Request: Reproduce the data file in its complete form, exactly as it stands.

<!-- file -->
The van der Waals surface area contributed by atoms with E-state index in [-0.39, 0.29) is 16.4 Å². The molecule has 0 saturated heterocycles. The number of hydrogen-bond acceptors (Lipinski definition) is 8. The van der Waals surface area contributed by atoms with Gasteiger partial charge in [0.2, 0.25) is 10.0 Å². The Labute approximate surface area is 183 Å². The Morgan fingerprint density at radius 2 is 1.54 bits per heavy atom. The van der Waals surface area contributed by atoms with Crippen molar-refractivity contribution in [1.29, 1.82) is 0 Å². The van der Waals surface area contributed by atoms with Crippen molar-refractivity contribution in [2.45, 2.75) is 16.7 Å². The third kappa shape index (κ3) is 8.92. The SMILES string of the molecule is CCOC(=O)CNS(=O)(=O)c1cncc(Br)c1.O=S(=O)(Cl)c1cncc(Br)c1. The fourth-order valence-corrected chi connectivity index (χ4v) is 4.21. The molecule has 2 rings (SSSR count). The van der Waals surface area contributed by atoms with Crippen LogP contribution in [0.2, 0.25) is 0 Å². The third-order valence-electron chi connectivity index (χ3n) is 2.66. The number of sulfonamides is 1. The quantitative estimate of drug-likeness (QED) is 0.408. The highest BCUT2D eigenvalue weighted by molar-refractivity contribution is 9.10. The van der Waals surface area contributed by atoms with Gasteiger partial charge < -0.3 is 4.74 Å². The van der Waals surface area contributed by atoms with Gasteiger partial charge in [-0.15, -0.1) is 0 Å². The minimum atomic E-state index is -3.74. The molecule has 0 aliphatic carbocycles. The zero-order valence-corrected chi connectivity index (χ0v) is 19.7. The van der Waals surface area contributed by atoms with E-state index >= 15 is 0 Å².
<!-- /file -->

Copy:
The van der Waals surface area contributed by atoms with E-state index in [-0.39, 0.29) is 16.4 Å². The molecule has 0 saturated heterocycles. The number of hydrogen-bond acceptors (Lipinski definition) is 8. The van der Waals surface area contributed by atoms with Gasteiger partial charge in [0.2, 0.25) is 10.0 Å². The Labute approximate surface area is 183 Å². The Morgan fingerprint density at radius 2 is 1.54 bits per heavy atom. The van der Waals surface area contributed by atoms with Crippen molar-refractivity contribution in [1.29, 1.82) is 0 Å². The van der Waals surface area contributed by atoms with Crippen molar-refractivity contribution in [2.45, 2.75) is 16.7 Å². The third kappa shape index (κ3) is 8.92. The SMILES string of the molecule is CCOC(=O)CNS(=O)(=O)c1cncc(Br)c1.O=S(=O)(Cl)c1cncc(Br)c1. The fourth-order valence-corrected chi connectivity index (χ4v) is 4.21. The molecule has 2 rings (SSSR count). The van der Waals surface area contributed by atoms with Crippen LogP contribution in [0.2, 0.25) is 0 Å². The third-order valence-electron chi connectivity index (χ3n) is 2.66. The number of sulfonamides is 1. The quantitative estimate of drug-likeness (QED) is 0.408. The highest BCUT2D eigenvalue weighted by molar-refractivity contribution is 9.10. The van der Waals surface area contributed by atoms with Gasteiger partial charge < -0.3 is 4.74 Å². The van der Waals surface area contributed by atoms with Gasteiger partial charge in [-0.15, -0.1) is 0 Å². The minimum atomic E-state index is -3.74. The molecule has 0 aliphatic carbocycles. The zero-order valence-corrected chi connectivity index (χ0v) is 19.7. The van der Waals surface area contributed by atoms with E-state index >= 15 is 0 Å².